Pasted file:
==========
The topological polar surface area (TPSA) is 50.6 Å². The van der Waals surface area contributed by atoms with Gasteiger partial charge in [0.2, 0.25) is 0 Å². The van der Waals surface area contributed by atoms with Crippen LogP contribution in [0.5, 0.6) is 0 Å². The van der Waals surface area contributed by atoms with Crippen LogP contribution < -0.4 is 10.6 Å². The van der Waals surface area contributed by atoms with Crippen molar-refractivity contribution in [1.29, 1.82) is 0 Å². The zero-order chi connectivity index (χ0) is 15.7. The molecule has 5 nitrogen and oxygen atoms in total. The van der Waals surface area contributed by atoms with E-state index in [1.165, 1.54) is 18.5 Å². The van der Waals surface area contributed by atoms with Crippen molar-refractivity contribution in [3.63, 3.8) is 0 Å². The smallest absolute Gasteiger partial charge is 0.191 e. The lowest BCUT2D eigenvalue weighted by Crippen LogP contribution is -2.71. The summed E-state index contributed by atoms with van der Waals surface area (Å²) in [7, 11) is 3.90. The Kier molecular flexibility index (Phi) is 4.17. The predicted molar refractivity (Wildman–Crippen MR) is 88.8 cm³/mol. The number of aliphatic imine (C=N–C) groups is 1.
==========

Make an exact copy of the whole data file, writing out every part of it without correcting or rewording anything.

The topological polar surface area (TPSA) is 50.6 Å². The van der Waals surface area contributed by atoms with Gasteiger partial charge in [0.2, 0.25) is 0 Å². The van der Waals surface area contributed by atoms with Crippen LogP contribution in [0.5, 0.6) is 0 Å². The van der Waals surface area contributed by atoms with Crippen LogP contribution < -0.4 is 10.6 Å². The van der Waals surface area contributed by atoms with Crippen molar-refractivity contribution in [1.29, 1.82) is 0 Å². The zero-order chi connectivity index (χ0) is 15.7. The molecule has 5 nitrogen and oxygen atoms in total. The van der Waals surface area contributed by atoms with E-state index in [1.165, 1.54) is 18.5 Å². The van der Waals surface area contributed by atoms with Crippen molar-refractivity contribution in [3.63, 3.8) is 0 Å². The smallest absolute Gasteiger partial charge is 0.191 e. The lowest BCUT2D eigenvalue weighted by Crippen LogP contribution is -2.71. The summed E-state index contributed by atoms with van der Waals surface area (Å²) in [7, 11) is 3.90. The Kier molecular flexibility index (Phi) is 4.17. The predicted molar refractivity (Wildman–Crippen MR) is 88.8 cm³/mol. The number of aliphatic imine (C=N–C) groups is 1.